Growing Up




"I saw a vertigo-inducing sea of shacks, rolling out as far as the eye could see. The walls of these houses were patchworks of wood or aluminum or metal or whatever scraps were lying around. Spare pieces of metal were propped up as roofs, and pieces of torn cloth were hung as curtains. These shelters were lined up in a sort of organized chaos; they seemed improvised and temporary, but they'd been there for years." (page 165)
"The Bronx was in its postapocalyptic phase. Whole blocks were abondoned, buildings blackened and hollowed out by fires set by arsonists. [...] I walked past neighbors whose eyes overflowed with desperation a depression, people who had watched their once-proud neighborhood become synonymous with the collapse of the American inner city." (page 43)
Alternating narrator
First person limited; "I"

Third person omniscient; "he"

Author Wes Moore: dynamic protagonist character
Other Wes Moore: static, flat character
Tony: Other Wes's brother, static character
Joy: Author Wes's mother, static
Mary: Other Wes's mother, static
"His process was a journey taken with his peers....." pg. 171
"His tribe's influence in making him a man was obvious and indelible. At that moment, I realized the journey I took was never mine alone either." pg. 171
"Nikki and I would play this game [...] I caught her and I had no idea what to do. So, [...] I decided to punch her." (pg. 5)

"Rule Number one: If someone disrespects you, you send a message so fierce that they won't have the chance to do it again." (pg. 33)
"The chilling truth is that his story could have been mine. The tragedy is that my story could have been his." pg. 180
Casual, simple

Slang: contributes to believability of story; Baltimore youth in poverty/ black culture slang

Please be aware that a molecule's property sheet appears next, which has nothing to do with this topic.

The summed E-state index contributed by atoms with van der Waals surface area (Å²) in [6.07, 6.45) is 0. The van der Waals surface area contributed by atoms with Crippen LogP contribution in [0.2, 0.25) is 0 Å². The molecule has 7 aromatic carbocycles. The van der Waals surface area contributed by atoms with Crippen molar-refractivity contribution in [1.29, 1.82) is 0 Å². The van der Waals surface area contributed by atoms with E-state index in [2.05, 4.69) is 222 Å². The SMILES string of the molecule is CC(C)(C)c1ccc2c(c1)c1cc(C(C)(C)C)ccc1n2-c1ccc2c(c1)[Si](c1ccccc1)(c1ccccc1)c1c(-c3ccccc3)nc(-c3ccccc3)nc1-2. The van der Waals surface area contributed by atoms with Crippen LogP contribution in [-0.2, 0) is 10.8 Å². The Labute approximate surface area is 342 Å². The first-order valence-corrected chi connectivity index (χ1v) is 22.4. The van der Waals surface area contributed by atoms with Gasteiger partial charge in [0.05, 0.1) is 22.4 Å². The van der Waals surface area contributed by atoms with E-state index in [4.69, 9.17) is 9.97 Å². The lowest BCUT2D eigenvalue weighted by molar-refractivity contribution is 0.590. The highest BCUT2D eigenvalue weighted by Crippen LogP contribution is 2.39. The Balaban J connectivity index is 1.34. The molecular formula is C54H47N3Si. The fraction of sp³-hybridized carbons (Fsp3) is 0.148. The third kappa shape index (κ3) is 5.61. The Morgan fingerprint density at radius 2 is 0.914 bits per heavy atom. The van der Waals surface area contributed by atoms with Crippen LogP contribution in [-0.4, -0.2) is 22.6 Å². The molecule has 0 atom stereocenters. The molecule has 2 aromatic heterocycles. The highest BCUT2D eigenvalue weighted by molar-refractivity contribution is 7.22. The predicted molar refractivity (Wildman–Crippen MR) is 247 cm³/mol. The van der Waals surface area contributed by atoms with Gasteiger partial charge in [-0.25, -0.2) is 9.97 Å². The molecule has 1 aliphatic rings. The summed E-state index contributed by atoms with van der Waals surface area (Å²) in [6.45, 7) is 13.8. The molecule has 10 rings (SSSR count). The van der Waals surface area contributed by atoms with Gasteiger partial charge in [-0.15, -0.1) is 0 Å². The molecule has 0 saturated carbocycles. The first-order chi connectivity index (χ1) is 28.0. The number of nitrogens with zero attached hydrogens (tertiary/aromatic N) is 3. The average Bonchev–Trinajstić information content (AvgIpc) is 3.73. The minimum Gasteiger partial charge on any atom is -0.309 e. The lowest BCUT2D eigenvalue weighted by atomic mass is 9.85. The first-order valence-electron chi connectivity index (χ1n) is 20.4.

Author does not support the use of drugs, looks down on the drug game and appreciates education and family over everything

"He saw this every day. The people who would line up around the corner for drugs [...] because he was the one who got them what they needed. [...] It pained him to realize that the mother of his children was just like them. Wes grabbed his keys [...] he knew he couldn't stay there. Wes was tired. Tired of being locked up, tired of watching drugs. " (pg. 138)
"The choices we make about the lives we live determine the kinds of legacies we leave." (pg. 181)
POV of Author Wes Moore

His story told first hand; "I"

Other Wes's story: 3rd person omniscient narrator
"Wes reluctantly got up [...] He had never met his father..." (pg. 16)
"The letter Mary was hiding explained that..." (pg. 17)
"I was dying of thirst [...] I crept slowly out of the room..." (pg. 35)

"But I was afraid..." (pg. 7)
"But Wes rationalized. 'I am not actually selling drugs. All I'm doing is talking into a headset.'" (pg. 58)
"Wes has spent every day of his life since 2000 in the Jessup Correctional Institution, a maximum-security facility in Maryland." (pg. 173)
By: Lindsay Hoffpauir, Carly Bly, Joelle Miller, Sydney Mann
Strengths: fast-paced, doesn't get boring
Weaknesses: does not show other Wes Moore's full story, somewhat bias
"Wes's family still visits him occasionally, but the visits are not easy on Wes." (pg. 173)
Full transcript